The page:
The First Nicaea Council. Year 32
It was the first Ecumenical Council gathered by the emperor Constantine during the pontificate of St. Sylvester against Arianism.
It was the first Ecumenical Council of the Catholic Church, which was celebrated against Arianism.
Previously, in the year 320, or the 321, Saint Alexander, bishop of Alexander had convened in this city a council in which more than one hundred bishops of Egypt and Libya anathematized to Arrio. But they continued to exercise in their church and recruiting adepts. When he was finally expelled, he went to Palestine and from there to Nicomedia. During this time, St. Alexander published "Encyclical Epistle," which was answered by Arrio; from this moment it was evident that the controversy had reached a point that escaped the possibility of human control. Sozomen mentions a council of Bithynia which led an encyclical aimed at all requesting bishops who received the Arians in the communion of the Church. This dispute, together with the war that soon erupted between Constantine and Licinius, complicated the situation, in part; it explains the worsening of the religious conflict during the years 322-323.
Finally, after he had defeated Licinius and had been proclaimed the only emperor, Constantine was concerned to restore religious peace and civil order. He sent letters to St. Alexander and Arrio lamenting his heated controversies concerning matters of no practical importance and advising to agree without delay. It was evident that the emperor was not aware of the importance of the Arrio controversy. Hosio of Cordoba, his counselor in religious affairs, took the letter of the emperor to Alexandria but failed his conciliatory mission. Given this, the emperor, perhaps advised by Osio, thought of not having a better solution to restore peace in the Church than to convene an ecumenical council.
The emperor himself, in some respectful letters, begged the bishops of the various countries to go to Nicaea without delay. Several bishops from outside the Roman Empire attended the Council (for example, from Persia). It is not historically proven whether the emperor, in convening the Council, acted on his behalf and in his name or if he did so according to the Pope; however, Constantine and Silvestre would probably have reached an agreement. To facilitate the assistance to the Council, the Emperor placed at the disposal of the bishops the public means of transport and the post office of the Empire; even while the Council was held; it provided abundant provisions for the maintenance of the attendants.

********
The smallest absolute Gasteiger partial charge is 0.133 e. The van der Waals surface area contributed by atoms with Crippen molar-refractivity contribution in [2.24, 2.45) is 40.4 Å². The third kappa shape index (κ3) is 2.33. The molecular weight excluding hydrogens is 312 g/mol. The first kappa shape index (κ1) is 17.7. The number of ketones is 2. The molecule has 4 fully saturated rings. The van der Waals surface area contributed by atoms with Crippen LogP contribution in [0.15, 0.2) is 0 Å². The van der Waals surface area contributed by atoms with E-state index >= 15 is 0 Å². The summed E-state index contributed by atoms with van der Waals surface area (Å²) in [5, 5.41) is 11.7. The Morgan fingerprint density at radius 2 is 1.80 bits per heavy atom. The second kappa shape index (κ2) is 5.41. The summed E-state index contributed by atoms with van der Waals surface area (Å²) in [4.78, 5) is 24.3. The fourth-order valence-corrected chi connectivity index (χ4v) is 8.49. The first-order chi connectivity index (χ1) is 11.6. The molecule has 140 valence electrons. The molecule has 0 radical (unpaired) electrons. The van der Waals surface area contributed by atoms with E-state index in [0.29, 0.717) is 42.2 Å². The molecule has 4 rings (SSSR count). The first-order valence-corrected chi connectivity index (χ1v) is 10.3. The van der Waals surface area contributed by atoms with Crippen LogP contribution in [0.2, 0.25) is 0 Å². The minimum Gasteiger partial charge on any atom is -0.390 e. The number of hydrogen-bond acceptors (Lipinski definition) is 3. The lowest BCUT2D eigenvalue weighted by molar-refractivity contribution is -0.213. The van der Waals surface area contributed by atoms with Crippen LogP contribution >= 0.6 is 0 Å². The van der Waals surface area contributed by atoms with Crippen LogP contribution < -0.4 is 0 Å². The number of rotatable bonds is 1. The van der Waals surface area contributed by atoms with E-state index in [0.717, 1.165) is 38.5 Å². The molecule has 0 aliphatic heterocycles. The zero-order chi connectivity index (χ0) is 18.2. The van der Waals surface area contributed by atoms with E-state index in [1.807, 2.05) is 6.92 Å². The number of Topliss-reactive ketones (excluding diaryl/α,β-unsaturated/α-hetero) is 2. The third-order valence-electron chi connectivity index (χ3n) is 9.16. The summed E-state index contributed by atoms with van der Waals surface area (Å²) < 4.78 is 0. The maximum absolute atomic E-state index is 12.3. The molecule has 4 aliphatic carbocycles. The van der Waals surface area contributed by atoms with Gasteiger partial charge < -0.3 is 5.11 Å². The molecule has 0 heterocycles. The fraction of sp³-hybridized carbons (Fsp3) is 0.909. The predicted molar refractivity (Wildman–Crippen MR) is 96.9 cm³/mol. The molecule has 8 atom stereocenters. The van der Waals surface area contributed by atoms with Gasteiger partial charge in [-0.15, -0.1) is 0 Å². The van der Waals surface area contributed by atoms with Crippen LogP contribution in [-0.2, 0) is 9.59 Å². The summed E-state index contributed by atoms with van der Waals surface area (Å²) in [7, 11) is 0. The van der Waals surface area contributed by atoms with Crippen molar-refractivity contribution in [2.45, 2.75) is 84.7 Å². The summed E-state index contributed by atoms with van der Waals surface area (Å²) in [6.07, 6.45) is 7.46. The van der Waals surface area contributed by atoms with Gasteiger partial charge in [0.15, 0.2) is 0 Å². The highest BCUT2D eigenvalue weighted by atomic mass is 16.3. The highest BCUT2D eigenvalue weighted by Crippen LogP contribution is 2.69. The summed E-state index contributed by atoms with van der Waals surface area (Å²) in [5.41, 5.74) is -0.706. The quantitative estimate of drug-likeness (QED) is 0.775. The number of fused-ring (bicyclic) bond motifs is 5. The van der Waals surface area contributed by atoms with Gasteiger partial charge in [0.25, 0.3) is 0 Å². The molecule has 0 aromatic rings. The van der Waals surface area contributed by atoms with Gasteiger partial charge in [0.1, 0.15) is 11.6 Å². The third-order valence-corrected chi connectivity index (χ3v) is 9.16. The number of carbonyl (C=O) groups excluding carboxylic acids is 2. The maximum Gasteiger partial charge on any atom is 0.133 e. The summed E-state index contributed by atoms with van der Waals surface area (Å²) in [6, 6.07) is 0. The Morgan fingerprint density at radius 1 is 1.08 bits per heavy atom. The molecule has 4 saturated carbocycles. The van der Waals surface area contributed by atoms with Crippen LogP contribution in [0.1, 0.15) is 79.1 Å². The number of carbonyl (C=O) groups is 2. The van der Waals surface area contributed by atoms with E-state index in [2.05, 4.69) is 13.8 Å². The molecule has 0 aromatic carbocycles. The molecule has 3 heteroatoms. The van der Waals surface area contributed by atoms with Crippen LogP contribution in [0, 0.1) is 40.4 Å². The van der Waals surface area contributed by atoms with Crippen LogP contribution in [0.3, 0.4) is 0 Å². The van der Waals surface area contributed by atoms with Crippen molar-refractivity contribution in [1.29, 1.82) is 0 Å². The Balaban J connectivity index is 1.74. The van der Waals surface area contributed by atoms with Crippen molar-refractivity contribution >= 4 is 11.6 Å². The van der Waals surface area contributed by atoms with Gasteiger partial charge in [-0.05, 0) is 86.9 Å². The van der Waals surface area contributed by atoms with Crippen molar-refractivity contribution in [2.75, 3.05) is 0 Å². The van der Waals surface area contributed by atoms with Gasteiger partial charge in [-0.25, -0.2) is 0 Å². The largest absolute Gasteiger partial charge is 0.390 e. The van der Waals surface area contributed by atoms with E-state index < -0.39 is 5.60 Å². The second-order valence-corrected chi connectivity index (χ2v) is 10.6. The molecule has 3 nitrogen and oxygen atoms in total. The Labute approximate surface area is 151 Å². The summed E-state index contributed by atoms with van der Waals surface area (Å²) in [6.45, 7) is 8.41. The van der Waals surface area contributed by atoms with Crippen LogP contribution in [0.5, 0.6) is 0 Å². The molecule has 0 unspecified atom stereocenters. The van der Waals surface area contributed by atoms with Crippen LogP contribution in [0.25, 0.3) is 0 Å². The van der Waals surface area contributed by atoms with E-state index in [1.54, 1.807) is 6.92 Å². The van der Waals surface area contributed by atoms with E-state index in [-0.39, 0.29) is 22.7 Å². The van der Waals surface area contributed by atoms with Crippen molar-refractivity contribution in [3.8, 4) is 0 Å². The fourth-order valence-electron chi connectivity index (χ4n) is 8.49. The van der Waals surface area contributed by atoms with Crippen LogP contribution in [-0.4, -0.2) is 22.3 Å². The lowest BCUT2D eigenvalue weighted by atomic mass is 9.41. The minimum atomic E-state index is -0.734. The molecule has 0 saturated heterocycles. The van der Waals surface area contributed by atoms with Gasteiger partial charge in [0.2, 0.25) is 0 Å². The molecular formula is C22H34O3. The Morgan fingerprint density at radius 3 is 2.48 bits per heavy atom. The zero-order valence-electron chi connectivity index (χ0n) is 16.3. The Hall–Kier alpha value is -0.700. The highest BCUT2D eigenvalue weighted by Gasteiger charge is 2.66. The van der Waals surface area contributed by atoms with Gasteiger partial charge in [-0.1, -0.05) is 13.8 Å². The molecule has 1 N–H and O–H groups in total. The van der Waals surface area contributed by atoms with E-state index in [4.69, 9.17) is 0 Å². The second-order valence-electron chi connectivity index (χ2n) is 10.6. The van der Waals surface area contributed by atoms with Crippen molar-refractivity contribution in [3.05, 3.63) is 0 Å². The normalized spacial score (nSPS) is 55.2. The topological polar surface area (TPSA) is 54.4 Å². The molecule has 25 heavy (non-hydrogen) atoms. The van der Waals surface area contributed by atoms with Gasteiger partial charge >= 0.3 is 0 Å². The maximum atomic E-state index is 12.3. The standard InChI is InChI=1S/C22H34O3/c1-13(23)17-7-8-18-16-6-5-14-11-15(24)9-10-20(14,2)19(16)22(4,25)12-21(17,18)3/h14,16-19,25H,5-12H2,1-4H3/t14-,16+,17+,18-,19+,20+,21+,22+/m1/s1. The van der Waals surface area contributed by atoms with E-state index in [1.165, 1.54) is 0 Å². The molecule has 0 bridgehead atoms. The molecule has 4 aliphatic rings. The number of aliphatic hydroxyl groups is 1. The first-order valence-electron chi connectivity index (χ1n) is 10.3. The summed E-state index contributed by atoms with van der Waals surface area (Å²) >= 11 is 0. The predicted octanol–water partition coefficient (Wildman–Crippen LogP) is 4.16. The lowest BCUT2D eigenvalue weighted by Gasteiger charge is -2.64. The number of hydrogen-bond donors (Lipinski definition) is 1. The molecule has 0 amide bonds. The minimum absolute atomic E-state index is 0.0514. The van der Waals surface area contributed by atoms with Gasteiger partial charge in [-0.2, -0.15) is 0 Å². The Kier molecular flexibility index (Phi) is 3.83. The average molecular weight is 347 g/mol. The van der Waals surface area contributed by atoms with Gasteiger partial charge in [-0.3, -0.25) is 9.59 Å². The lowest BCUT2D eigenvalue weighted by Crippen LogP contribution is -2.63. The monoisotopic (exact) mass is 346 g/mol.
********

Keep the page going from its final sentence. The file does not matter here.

Nicaea's choice was positive to facilitate the attendance of a large number of bishops. It was easily accessible to bishops from almost all provinces, but especially to those in Asia, Syria, Palestine, Egypt, Greece, and Thrace. The sessions were held in the main temple and the central lobby of the imperial palace. Indeed, a large space was needed to receive such a large assembly, although the exact number of attendees is not known for certain. Eusebio speaks of more than 250 bishops, although later Arab manuscripts mention the figure of 2,000 – an obvious exaggeration that makes it impossible to know the approximate total number of bishops, as well as that of priests, deacons and acolytes who, as it is said, were also present, in great number. St. Athanasius, the member of the Council, speaks of 300 and in his letter "Ad Afros" explicitly mentions 318. This figure is almost universally accepted and there seems to be no reason to reject it.
Most of the present bishops were Greeks; among Latins, we only know Hosio of Cordoba, Cecile of Cartago, Marcos of Calabria, Nicasio of Dijon, Dono of Stridon in Pannonia, and the two priests of Rome, Victor, and Vicencio, who represented the Pope. The assembly counted among its most famous members to Saint Alexander of Alexandria, Eustachio of Antioch Macario of Jerusalem Eusebio of Nicomedia, Eusebius of Caesarean section and Nicholas of Mira. Some of them had suffered during the last persecution; others were not sufficiently familiar with Christian theology. Among the members was a young deacon, Athanasius of Alexandria for whom this council was the prelude to a life of conflict and glory.